Note that adjusted earnings came in at $3.19 per share for the year of 2015, suggesting that earnings per share come in around $3.80-$3.85 this year. As adjusted earnings per share totaled $1.60 in the first six months of 2016, earnings are seen at $2.25 per share in the second half of the year. While adjusted earnings grew by 48% in the first half of the year, earnings growth is expected to come to a near standstill, given that earnings came in at $2.11 per share in the second half of last year.
The Valuation, Fair But Leveraged
Tempur Sealy ended the second quarter with $138 million in cash and $1.68 billion in debt, for a net debt load of $1.54 billion. With EBITDA still seen at $500-525 million, leverage comes in at 3 times which is equivalent to the target of the company. This targeted leverage ratio is a bit high in my eyes, even if Tempur can adjusted the cost structure in unexpected downturns. Excluding debt extinguishment costs, adjusted earnings pretty closely mimic GAAP earnings, making them useful to use.
That results in a $3.85 earnings per share number, for a 14-15 times earnings multiple with shares trading in the mid-fifties. On the one hand that looks quite appealing, but note that growth has slowed down (is actually falling) while Tempur has a 3 times leveraged balance sheet as well. The good news is that maturities are of a long duration with no dividend commitments being "signed upto" towards equity investors.
What is worrying its the lack of insight of management into the business. When the company released the strong second quarter results on the final days of July shares rose from $60 to $80 in the time frame of just a few days. Just two months later, management has to issue a profit warning, causing shares to give up all their gains, and some more.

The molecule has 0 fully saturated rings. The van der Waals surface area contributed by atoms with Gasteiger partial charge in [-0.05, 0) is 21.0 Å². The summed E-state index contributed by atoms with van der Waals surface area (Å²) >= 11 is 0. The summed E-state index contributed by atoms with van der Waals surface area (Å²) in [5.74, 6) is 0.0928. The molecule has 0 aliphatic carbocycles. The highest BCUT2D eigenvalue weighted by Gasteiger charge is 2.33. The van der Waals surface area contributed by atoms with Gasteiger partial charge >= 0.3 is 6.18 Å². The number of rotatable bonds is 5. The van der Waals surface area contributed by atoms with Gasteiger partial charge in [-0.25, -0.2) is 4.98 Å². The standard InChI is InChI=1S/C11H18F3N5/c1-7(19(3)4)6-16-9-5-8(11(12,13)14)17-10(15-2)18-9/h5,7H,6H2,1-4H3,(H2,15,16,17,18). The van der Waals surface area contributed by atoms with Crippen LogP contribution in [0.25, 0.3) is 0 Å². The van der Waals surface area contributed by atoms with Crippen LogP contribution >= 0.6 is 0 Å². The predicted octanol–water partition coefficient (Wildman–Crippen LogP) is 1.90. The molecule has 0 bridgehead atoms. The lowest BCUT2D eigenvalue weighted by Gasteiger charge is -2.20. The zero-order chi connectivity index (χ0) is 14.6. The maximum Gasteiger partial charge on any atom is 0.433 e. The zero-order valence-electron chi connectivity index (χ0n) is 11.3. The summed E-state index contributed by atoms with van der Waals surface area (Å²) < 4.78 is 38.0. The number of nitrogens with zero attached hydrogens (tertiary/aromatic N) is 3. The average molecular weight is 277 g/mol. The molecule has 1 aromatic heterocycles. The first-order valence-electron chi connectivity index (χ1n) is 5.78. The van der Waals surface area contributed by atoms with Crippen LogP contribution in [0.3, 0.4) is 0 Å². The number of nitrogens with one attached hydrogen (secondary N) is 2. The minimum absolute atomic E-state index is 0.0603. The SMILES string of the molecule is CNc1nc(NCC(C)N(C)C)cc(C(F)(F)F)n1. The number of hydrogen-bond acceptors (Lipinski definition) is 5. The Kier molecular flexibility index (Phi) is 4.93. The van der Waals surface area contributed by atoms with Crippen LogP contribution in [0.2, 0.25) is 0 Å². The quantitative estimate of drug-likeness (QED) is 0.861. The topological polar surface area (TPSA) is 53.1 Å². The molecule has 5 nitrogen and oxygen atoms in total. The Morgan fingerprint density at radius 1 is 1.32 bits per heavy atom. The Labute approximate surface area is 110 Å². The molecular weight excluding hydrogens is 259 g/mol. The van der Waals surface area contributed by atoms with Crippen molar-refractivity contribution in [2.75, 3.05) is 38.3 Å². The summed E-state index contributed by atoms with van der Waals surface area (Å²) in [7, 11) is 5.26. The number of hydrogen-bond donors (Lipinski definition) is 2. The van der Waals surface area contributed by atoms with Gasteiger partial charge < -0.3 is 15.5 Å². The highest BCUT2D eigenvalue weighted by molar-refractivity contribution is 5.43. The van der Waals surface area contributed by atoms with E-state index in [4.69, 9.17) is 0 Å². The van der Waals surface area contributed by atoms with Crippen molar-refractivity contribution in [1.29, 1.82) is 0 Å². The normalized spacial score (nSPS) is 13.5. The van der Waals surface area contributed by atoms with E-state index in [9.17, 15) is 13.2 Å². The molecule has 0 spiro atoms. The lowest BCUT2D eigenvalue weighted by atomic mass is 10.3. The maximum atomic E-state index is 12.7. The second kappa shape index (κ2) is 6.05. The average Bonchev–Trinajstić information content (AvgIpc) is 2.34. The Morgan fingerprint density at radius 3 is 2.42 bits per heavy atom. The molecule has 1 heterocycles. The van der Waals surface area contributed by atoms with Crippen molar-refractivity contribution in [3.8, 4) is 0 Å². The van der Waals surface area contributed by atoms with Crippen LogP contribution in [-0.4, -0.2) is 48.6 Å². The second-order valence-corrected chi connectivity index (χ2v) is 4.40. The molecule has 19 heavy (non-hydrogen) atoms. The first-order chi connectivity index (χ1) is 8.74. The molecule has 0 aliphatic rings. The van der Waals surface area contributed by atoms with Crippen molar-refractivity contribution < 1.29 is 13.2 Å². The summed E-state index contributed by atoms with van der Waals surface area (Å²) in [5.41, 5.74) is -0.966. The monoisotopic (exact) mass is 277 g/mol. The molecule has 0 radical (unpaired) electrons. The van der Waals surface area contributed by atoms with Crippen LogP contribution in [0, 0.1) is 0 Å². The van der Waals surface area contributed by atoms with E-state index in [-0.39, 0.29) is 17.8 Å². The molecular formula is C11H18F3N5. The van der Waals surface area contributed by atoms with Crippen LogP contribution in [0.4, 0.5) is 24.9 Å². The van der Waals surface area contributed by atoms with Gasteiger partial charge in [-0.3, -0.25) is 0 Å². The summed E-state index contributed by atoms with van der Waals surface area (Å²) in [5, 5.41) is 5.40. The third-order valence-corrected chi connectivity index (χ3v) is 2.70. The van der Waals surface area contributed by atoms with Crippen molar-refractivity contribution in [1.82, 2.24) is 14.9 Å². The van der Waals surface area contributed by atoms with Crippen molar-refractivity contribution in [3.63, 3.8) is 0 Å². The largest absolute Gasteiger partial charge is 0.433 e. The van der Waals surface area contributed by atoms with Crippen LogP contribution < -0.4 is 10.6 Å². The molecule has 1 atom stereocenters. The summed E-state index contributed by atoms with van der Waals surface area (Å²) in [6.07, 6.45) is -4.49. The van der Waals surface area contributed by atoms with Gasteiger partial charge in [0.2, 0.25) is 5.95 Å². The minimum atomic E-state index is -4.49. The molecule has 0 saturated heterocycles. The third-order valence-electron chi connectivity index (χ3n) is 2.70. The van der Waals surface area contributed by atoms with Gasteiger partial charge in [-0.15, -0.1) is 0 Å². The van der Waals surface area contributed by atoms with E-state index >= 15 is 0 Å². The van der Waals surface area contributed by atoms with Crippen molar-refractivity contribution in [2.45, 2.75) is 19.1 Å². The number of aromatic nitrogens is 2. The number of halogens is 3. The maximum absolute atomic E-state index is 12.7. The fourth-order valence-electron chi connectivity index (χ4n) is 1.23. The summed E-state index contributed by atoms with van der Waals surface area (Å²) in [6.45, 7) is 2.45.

What Can Margins Look Like?
When Tempur acquired Sealy back in 2012, the pro-forma adjusted EBITDA number totaled $504 million on a $2.7 billion revenue base. Four years forward in time, revenues have risen by nearly half a billion while EBITDA numbers are flattish, despite the promise for $40 million in cost synergies. That is clearly disappointing and shows that the real benefits are still to be seen.
If we assume 20% margins for the premium Tempur segment and 10% for the remainder of the business, a blended 15% margin should be attainable. If that is the case, operating profits should come in at around $475 million on this revenue base. After adding back $75 million in D&A charges, that results in an EBITDA number of some $550 million.
Interest costs now come in at $100 million, but refinancing and gradual decrease in debt should be able to lower that cost base to $75 million. With a 30-35% tax rate, net earnings could come in at $260-$280 million, equivalent to $4.30-$4.70 per share. If that is more realistic, leverage concerns come down automatically as earnings multiples compress to just 12-13 times.
Not Pulling The Trigger
While a 25% fall in the share price is dramatic, I do not seen automatic opportunities here as the warning is quite severe and shares were priced on relatively high multiples if you factor in debt. While a 15 times earnings multiple looks nice, Tempur operates with quite some leverage, a bit too much to my taste.
While shares trade at a 30% discount in terms of sales multiples compared to the ten year average, that is not fair given that the company acquired the low margin Sealy operations. If we look at EBITDA and earnings multiples, valuations are more or less in line with the past, but they do not point towards undervaluation yet.
While shares are down 20% over the past year and so far this year, I am still not happy to pull the trigger. Shares trade at fair multiples in relation to historical numbers, as I require a margin of safety to account for the high tolerance for leverage which management employs. If shares might re-test levels in the high-forties I might start to accumulate a few shares.
Disclosure: I/we have no positions in any stocks mentioned, and no plans to initiate any positions within the next 72 hours.